Memory of young baseball fan killed in school shooting lives on in 14 MLB ballparks
Joaquin Oliver occupies an aisle seat for every game at Dodger Stadium, seven rows up, in Section 150 of the loge level.
The boy sits there by himself, no friends or family around him. He is a cutout, of course. If this had been a better year, there would be living, breathing human beings in the stands.
If 2018 had been a better year, Oliver might have been one of them.
He and his father Manny loved to take baseball road trips. They would return to their Florida home with memories of the majesty of Yankee Stadium, the friendly confines of Wrigley Field, the pleasantly edible hot dogs at Fenway Park.
Joaquin was one of 14 students murdered two years ago at Marjory Stoneman Douglas High in Parkland, Fla. He was 17. He was shot four times and left to die.
“I will never know if my kid suffered pain during those moments,” Manny Oliver said.
Alex Wood said the main reason he re-signed with the Dodgers was to help the team try to win a World Series. He’ll be doing that out of the bullpen.
Joaquin is on his another baseball road trip this summer. His cutout appears in 14 major league ballparks, including the ones in Los Angeles, San Francisco and Oakland.
The cutouts help Manny Oliver raise the profile of Change the Ref, an advocacy group he launched to get gun laws changed and, if not, to get lawmakers changed. In the two years since Parkland, he said, there have been 83 school shootings and no significant revisions to federal gun laws.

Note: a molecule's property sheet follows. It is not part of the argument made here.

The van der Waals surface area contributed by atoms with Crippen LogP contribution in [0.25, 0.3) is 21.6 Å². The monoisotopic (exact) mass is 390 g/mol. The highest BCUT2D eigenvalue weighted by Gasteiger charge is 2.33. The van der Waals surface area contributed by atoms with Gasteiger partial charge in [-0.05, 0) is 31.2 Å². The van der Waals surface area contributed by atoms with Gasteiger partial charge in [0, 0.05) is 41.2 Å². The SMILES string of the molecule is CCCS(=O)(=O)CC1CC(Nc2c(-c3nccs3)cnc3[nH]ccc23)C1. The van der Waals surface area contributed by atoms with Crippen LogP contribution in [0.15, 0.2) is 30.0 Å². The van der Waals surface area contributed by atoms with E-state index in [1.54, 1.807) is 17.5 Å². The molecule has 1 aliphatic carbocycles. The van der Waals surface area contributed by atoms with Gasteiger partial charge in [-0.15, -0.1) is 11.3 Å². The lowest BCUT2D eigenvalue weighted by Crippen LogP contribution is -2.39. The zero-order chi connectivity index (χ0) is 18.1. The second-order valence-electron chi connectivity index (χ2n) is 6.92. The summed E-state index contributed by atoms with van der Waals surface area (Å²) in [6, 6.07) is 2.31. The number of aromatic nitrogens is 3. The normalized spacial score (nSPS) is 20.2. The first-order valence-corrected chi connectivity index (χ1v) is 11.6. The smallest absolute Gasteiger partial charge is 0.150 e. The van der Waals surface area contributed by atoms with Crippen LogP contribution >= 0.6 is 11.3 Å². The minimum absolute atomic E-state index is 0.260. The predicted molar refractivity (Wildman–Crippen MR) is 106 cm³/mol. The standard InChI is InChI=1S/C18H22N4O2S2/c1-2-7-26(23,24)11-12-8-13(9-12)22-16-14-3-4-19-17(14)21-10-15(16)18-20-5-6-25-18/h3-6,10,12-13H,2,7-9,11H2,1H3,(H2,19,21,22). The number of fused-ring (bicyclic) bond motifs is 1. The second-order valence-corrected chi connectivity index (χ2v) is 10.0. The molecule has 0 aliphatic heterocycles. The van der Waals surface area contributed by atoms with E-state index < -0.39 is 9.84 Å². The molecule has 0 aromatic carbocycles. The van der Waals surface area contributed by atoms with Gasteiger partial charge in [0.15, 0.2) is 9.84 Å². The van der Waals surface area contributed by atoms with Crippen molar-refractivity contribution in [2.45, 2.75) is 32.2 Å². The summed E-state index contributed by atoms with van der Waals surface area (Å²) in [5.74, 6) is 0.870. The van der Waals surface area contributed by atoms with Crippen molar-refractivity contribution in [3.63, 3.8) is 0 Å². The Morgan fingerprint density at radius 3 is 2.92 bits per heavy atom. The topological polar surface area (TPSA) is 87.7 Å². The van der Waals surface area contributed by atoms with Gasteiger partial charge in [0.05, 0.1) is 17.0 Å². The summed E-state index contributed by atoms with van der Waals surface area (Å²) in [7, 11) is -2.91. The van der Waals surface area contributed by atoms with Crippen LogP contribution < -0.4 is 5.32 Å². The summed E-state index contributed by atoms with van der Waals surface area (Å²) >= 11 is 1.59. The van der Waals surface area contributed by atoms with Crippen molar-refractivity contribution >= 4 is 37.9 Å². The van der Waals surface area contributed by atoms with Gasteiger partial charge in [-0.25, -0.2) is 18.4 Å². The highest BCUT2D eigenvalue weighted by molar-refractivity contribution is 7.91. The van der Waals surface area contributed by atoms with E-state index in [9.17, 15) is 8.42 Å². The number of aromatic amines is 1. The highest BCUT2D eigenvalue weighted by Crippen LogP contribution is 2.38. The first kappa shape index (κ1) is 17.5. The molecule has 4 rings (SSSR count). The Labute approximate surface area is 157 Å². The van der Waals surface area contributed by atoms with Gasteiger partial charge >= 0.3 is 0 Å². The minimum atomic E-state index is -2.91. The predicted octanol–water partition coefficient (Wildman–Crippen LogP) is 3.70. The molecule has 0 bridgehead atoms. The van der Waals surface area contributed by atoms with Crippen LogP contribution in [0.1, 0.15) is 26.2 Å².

He is baffled and outraged at the baseline for discussions about school safety. Why do we debate armed guards at school, or metal detectors, or active shooter drills? Why do we assume school shootings are inevitable, rather than work to limit guns of mass destruction?
“There is one victim in my house, and his name is Joaquin Oliver. The others are survivors,” Manny Oliver said. “We need to fight for him.”
That, he says, is why he will not cry when the Joaquin Oliver cutouts arrive at the family home after the season, when he will come face to face with more than a dozen faces of his late son.
“He was not only my son, but my best friend,” Manny Oliver said. “The fact that now we’re bringing him to the ballparks, in some way, makes me feel happy.”
In the two years since his son died, Manny Oliver said, he has not gone to a ballgame.
“There are things that are so connected to the loved one that you lost that you feel afraid to do alone,” he said. “I don’t have a baseball partner any more.”
Retire No. 34 already
Let us celebrate the Philadelphia Phillies. The team this week retired the number of Dick Allen, in the process abandoning its policy that a number could not be retired if the player did not make the Hall of Fame.
“The most important job I think I have in this position is to protect the legacy of the people whose jerseys are retired,” Phillies owner John Middleton said on a videoconference. “If you’re not going to insist that they be in the Hall of Fame, you need to make a compelling case that they are Hall of Fame-worthy.”